I would be so tempted to pick Your hand In Mine, but I will instead discuss Six Days At the Bottom Of the Ocean, because of its polarizing feel. I could go on for hours about how the first 4 and a half minutes make me want to burst into tears from the melancholy lead and dynamically layered instrumentation. All of a sudden, the song takes a turn through a few second period of psychedelic reverb. The song then turns into this slow moving part totally unrelated to the first act of this track. It builds up, but never goes quite to the caliber of The Only Moment… it keeps you guessing. With a crazy snare part to go along with it, the song wraps up like you’ve gone through a journey.

Instrumentation/Songwriting

As you can gather from the previous section, these songs are much more classically composed; in movements and flow from one ending to the beginning of another. Historically, post rock was born as a counter to hard rock and heavy metal’s lack of emotion in the late 80’s and early 90’s.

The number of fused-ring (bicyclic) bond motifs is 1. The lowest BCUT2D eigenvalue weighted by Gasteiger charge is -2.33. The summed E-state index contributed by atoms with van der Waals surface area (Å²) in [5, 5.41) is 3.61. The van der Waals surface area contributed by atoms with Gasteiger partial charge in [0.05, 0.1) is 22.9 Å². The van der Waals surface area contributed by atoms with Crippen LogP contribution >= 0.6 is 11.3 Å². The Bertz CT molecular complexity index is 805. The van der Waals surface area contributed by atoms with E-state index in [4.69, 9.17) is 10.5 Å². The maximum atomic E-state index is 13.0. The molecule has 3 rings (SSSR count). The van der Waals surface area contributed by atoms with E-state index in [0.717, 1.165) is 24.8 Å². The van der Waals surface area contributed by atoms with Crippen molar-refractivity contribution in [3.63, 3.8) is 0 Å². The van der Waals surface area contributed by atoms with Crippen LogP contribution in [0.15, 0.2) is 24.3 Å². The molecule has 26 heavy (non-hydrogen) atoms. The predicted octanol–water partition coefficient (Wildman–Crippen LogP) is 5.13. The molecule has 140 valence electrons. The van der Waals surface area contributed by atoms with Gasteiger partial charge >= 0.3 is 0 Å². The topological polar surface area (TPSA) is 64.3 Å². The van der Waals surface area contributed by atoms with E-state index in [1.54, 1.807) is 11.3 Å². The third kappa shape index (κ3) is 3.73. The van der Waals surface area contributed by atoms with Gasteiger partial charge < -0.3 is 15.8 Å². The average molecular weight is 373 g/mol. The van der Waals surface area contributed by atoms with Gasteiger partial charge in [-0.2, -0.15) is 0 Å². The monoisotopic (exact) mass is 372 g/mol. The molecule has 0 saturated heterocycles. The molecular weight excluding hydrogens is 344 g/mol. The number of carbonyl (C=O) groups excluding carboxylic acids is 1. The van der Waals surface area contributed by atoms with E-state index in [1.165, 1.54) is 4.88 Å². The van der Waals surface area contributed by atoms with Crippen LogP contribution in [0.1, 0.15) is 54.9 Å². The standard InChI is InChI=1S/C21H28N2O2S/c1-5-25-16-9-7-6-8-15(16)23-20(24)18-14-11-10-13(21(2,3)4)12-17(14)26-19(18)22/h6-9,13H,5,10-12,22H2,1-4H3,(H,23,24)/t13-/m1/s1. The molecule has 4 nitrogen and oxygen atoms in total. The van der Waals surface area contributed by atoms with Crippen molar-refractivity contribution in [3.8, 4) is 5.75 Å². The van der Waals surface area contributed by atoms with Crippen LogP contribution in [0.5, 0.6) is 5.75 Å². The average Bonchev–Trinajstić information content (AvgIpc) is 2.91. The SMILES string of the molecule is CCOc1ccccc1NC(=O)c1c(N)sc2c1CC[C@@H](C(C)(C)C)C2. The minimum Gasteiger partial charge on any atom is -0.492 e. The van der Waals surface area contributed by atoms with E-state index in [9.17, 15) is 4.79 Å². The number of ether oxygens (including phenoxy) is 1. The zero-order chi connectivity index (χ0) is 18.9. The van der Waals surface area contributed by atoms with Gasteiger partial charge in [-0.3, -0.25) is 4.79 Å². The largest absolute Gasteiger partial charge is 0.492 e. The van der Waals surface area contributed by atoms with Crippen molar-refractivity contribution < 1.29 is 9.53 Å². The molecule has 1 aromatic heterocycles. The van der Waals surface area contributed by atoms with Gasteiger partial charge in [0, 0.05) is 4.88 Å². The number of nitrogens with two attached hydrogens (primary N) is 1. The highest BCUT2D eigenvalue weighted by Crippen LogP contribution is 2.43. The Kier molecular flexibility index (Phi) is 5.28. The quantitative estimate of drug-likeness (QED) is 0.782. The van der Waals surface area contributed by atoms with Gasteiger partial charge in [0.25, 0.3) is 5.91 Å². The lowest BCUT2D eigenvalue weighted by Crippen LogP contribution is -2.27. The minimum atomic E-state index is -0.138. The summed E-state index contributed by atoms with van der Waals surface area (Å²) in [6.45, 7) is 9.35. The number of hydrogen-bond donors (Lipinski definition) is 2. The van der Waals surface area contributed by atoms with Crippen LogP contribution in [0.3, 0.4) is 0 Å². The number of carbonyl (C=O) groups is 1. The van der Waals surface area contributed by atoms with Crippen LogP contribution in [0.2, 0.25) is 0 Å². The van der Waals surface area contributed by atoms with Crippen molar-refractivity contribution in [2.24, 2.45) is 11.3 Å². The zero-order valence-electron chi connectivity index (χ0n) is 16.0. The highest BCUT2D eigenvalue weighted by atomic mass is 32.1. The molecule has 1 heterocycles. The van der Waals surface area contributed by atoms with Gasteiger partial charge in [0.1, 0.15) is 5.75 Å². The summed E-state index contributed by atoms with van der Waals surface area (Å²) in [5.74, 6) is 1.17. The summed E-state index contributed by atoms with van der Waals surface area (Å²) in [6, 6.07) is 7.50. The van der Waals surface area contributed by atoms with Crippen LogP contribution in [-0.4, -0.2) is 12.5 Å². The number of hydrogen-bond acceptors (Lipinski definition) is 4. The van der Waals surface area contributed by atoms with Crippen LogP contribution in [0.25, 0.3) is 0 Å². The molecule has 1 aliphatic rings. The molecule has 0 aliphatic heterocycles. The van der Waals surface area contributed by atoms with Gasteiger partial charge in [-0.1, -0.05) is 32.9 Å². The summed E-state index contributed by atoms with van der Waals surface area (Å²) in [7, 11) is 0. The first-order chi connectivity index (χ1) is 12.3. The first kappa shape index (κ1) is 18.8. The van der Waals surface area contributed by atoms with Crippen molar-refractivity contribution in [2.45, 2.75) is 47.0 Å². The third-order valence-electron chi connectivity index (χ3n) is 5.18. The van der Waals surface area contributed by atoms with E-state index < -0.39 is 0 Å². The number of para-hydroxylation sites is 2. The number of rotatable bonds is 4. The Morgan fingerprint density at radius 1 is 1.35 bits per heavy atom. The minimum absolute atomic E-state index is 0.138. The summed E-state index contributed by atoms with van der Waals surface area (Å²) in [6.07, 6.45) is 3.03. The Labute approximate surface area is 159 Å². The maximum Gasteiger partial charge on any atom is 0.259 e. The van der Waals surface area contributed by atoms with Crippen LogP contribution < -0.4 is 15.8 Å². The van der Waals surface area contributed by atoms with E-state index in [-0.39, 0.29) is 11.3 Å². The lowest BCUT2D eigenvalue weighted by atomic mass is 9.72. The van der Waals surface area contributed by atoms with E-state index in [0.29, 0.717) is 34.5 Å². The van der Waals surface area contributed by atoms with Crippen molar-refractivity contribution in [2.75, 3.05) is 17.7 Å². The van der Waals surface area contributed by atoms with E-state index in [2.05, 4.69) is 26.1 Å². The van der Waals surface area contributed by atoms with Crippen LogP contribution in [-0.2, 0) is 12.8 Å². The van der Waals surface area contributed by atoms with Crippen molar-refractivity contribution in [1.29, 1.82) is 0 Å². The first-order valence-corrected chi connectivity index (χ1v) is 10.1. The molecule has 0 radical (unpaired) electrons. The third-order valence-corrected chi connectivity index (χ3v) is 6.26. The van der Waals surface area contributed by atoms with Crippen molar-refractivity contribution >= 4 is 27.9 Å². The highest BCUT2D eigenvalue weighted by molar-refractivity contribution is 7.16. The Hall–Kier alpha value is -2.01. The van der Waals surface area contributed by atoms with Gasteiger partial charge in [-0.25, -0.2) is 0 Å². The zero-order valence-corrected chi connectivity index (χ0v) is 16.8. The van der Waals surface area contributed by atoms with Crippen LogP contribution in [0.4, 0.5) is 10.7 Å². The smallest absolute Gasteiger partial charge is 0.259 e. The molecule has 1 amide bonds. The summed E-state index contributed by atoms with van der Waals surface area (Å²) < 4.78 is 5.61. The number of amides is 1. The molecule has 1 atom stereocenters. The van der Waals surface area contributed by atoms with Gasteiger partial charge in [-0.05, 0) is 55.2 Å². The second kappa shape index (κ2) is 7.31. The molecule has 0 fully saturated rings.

Explosions In the Sky. Photo Credit: Apesontape.com

Explosions In the Sky. Photo Credit: Apesontape.com

With pioneering bands drawing influence from as early as psychedelic acts like The Velvet Underground, the progressive philosophy of underground rock propelled groups like Tortoise to become Godfathers of American post rock. The writing style is underpinned by relying on the instrumentation to provide an all-inclusive experience for the listener. Rather than siphoning the emotional charge between the vocals, lyrics, and instrumentation, the instruments provide one central source for all cathartic feels in their music. What this provides is a deeper and intricate experience throughout the course of a record. What I believe this also does is it allows the listener to openly interpret the art form. It’s been commonly said by many artists that lyrical content is open to interpretation. While that may be true, it never allows the listener to fully embrace the imagery and their own translation. By having no lyricism, it’s less distracting and paints more vivid pictures for the listener. I think that’s what makes this music so emotionally potent. Through all of the songs on this record, there is hardly a dull moment. I don’t think that even the longer periods of transition count as dull, especially when they build up to these ultimate crescendos.